What a great start … Without a word he hands me the document from his lawyer. Even I recognize the high-powered firm. Our lawyer said this would happen – he would not go down without a fight. Still, it’s a bit of a shock. Especially because I’m doing what our lawyer specifically said not to do, thinking way ahead, to the months, possibly years, of negotiations. One step at a time, she preached. Right.
The annoying euroscientist on the third floor who likes to diagnose everyone on sight says this guy is borderline autistic. Or is he just one of those entitled geniuses in their own mind, hired because of a bad recommendation, and who has produced nothing of relevance yet, but thinks it’s everyone else’s fault? That’s where my money’s at.
Not that it matters. This whole deal hinges on those three former postdocs testifying. The two Russians went home, and never responded to follow-up requests. I talked to the cleaning lady and the girl in HR (the dude has range…) and they’re not coming forward. Actually they are recanting their initial testimonies. I feel the urge to berate them, but then remember the Seminar we all had to attend in the wake of this mess. As part of the historically oppressive gender and ethnicity I can’t begin to understand what they are still going through.
OK, but he’s also part of that very same gender and ethnicity, and actually did some honest-to-god oppressing! (Allegedly, whispers the soft lawyer voice in my head) Of course, in his mind he didn’t, everything was consensual, blah, blah. Once, twice, maybe, the lab is like any other place for bad personal relationship decisions. But not these many (allegedly).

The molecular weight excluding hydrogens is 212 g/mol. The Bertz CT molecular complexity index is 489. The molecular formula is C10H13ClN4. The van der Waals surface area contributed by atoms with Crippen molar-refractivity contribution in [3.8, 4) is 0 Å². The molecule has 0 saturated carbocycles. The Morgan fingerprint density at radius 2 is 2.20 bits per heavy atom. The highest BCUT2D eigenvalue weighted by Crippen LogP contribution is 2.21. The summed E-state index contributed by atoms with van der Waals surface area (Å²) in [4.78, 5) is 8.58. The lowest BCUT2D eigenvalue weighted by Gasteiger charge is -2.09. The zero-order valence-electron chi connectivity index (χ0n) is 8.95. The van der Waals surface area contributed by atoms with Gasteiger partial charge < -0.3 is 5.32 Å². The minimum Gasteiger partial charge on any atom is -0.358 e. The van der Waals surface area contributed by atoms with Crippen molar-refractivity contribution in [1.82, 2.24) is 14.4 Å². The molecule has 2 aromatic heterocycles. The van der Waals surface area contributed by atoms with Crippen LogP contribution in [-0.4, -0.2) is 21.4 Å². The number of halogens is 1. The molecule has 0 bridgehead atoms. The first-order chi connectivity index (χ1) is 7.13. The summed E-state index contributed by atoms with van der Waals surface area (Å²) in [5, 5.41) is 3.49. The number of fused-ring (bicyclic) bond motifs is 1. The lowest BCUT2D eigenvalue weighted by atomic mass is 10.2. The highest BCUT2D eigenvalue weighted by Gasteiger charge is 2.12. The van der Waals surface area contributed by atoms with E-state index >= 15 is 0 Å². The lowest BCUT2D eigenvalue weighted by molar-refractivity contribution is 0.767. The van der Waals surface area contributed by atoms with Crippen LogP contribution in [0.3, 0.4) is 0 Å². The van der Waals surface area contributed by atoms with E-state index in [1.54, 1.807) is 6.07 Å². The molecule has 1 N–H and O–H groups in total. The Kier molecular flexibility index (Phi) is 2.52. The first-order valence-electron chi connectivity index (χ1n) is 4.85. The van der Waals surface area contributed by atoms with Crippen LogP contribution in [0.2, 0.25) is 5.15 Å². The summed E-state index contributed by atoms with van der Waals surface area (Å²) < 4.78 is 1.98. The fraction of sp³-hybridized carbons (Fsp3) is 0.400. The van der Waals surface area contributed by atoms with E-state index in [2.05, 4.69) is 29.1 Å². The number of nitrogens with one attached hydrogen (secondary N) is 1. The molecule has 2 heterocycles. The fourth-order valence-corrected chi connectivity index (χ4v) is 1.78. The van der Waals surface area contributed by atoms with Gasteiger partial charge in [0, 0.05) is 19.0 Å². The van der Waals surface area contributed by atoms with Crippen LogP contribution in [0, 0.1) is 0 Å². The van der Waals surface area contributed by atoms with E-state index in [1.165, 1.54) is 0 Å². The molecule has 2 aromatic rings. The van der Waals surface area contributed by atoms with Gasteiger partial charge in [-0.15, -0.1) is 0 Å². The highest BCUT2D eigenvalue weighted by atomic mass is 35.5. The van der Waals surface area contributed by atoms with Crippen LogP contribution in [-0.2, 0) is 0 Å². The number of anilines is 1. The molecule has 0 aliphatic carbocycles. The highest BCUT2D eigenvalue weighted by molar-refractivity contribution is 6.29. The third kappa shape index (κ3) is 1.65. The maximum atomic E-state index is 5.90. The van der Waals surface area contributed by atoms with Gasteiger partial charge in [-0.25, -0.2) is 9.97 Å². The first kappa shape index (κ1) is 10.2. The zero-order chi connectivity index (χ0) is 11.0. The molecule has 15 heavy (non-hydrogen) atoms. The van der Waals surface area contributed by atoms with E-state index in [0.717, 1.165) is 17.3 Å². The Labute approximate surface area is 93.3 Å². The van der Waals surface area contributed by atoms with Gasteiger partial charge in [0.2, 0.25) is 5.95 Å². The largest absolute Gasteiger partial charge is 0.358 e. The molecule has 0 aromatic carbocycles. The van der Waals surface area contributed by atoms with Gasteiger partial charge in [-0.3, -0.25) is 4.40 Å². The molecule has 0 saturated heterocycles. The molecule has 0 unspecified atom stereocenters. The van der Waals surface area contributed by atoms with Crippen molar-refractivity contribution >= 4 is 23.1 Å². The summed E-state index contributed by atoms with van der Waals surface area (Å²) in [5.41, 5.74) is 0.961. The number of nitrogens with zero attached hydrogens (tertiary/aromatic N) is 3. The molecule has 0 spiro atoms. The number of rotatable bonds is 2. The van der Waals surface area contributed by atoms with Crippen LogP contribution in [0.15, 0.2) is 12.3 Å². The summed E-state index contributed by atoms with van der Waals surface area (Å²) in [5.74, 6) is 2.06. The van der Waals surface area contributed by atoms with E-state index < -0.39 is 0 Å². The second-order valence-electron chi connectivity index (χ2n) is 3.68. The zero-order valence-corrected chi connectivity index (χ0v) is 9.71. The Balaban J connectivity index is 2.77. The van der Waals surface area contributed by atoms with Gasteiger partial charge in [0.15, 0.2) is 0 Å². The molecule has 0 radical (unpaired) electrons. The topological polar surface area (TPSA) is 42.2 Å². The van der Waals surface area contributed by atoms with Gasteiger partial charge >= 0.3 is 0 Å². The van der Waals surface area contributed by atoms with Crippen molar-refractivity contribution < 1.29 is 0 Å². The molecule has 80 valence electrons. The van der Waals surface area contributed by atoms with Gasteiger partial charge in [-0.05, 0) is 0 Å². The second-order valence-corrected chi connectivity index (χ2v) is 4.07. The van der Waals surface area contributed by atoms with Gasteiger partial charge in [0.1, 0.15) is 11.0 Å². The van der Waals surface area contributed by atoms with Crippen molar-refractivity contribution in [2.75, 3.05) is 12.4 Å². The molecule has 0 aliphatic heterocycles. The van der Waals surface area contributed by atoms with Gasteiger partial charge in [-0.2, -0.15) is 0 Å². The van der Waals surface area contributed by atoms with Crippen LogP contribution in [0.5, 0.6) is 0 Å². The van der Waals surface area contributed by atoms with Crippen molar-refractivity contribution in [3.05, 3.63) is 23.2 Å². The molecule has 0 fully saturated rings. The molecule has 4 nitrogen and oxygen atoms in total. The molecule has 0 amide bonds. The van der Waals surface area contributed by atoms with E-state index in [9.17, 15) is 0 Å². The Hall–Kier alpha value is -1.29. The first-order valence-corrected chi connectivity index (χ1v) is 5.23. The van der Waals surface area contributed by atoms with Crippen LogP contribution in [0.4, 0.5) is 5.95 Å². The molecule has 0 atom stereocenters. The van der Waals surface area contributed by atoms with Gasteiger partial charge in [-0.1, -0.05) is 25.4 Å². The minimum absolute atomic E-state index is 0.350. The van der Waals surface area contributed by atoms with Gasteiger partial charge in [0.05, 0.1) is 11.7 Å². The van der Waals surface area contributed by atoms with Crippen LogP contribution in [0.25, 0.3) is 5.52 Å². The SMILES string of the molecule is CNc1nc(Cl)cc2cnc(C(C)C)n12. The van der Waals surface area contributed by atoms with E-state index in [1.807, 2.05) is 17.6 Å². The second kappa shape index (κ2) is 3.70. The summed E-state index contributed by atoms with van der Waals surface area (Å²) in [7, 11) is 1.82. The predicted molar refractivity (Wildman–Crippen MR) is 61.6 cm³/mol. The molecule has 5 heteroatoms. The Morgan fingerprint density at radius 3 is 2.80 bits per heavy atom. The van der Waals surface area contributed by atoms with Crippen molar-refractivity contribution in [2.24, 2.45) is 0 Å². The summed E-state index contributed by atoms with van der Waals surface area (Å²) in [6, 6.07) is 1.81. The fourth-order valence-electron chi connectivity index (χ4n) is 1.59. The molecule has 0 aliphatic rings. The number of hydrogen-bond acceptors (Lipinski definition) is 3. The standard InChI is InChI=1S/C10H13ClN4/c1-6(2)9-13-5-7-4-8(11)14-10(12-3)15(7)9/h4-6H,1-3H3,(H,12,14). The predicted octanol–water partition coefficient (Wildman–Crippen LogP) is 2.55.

I should have tried to get rid of him via (lack of) productivity, but that ship has sailed. I read the very predictably menacing letter, go to my happy place, and listen to him rant about how misunderstood he is (and how incompetent everyone else is, me included) for the rest of the hour. Hopefully the postdocs will come through, but I already have a severance offer on my bottom drawer, ready to go.
And this is what doing science has come to.
Photo albums and slideshows are dead, long live small hand-held devices that unfortunately hold many more photos. Worse, you can never predict when it will all end.
She starts with pictures of her invited lectures at NIH, then moves to her work on nutritional education in several African countries, then to her workshops in Indonesia, then to her hospital collaborations on bariatric surgeries, back to invited lectures in the UK, Denmark, god knows where else. Selfies with famous (non-science) people wedged in for good luck. Then it’s time to list the progress on all the different projects she has going on, all the grants she has submitted. She seems offended when I don’t remember them in detail. Get the funding and I’ll be sure to do all the remembering she wants…
But, to be honest, after the first meeting it’s a huge relief to just deal with a scientist who is merely applying for glory and sainthood, for whom somewhere down the road there is a film based on her life starring Gwyneth Paltrow in the leading role. And who just wants a pat on the back from her Director. Even after all that Seminar advice I think I can do that.
I want to remind this dude that he is another member of the historically oppressive gender and ethnicity, but he knows it. The fact that the oppression scheme is flipped is not lost on him. He alleges it’s all about power, and of course he’s right. What else he’s right about, however, I can’t say.
He’s a junior scientist who has yet to get enough funding to form his own lab, so his career is in a sort of limbo. Working in a big lab, he managed to get this small grant. But who has final say on the work, himself or the lab head who is listed as a Co-Principal Investigator? Who goes last on the papers, who gets the most credit? He says he wrote it, and all the original ideas are his. But even he can’t deny that it would never have been approved with only his CV to back it up. Worse, the project focuses on animal models and gene editing tools that were there before he came on board.